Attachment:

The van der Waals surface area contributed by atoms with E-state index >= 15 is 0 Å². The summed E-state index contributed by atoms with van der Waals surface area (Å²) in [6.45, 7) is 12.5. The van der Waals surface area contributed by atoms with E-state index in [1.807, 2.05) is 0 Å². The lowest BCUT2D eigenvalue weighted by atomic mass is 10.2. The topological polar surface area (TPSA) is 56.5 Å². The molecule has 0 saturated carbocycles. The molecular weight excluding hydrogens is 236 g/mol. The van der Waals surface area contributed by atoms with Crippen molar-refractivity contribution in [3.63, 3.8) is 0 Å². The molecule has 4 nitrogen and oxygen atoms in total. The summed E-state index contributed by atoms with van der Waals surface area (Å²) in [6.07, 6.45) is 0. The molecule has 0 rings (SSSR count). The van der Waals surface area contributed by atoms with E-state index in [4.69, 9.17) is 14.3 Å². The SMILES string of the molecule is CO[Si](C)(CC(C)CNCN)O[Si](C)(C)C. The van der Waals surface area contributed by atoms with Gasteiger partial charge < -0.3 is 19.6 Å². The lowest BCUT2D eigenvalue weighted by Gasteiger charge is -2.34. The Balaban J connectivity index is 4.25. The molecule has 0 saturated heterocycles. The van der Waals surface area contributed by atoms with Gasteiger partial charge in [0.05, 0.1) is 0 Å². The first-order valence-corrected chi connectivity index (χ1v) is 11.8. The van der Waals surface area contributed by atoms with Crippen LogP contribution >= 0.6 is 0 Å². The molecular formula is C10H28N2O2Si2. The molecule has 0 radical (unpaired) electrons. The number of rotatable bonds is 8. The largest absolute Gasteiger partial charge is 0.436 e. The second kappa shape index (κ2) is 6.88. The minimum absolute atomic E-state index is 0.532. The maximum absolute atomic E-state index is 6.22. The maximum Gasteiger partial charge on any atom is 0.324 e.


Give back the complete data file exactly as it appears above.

The van der Waals surface area contributed by atoms with E-state index >= 15 is 0 Å². The summed E-state index contributed by atoms with van der Waals surface area (Å²) in [6.45, 7) is 12.5. The van der Waals surface area contributed by atoms with E-state index in [1.807, 2.05) is 0 Å². The lowest BCUT2D eigenvalue weighted by atomic mass is 10.2. The topological polar surface area (TPSA) is 56.5 Å². The molecule has 0 saturated carbocycles. The molecular weight excluding hydrogens is 236 g/mol. The van der Waals surface area contributed by atoms with Crippen molar-refractivity contribution in [3.63, 3.8) is 0 Å². The molecule has 4 nitrogen and oxygen atoms in total. The summed E-state index contributed by atoms with van der Waals surface area (Å²) in [6.07, 6.45) is 0. The molecule has 0 rings (SSSR count). The van der Waals surface area contributed by atoms with E-state index in [4.69, 9.17) is 14.3 Å². The SMILES string of the molecule is CO[Si](C)(CC(C)CNCN)O[Si](C)(C)C. The van der Waals surface area contributed by atoms with Gasteiger partial charge < -0.3 is 19.6 Å². The lowest BCUT2D eigenvalue weighted by Gasteiger charge is -2.34. The Balaban J connectivity index is 4.25. The molecule has 0 saturated heterocycles. The van der Waals surface area contributed by atoms with Gasteiger partial charge in [0.05, 0.1) is 0 Å². The first-order valence-corrected chi connectivity index (χ1v) is 11.8. The van der Waals surface area contributed by atoms with Crippen LogP contribution >= 0.6 is 0 Å². The molecular formula is C10H28N2O2Si2. The molecule has 0 radical (unpaired) electrons. The number of rotatable bonds is 8. The largest absolute Gasteiger partial charge is 0.436 e. The second kappa shape index (κ2) is 6.88. The minimum absolute atomic E-state index is 0.532. The maximum absolute atomic E-state index is 6.22. The maximum Gasteiger partial charge on any atom is 0.324 e.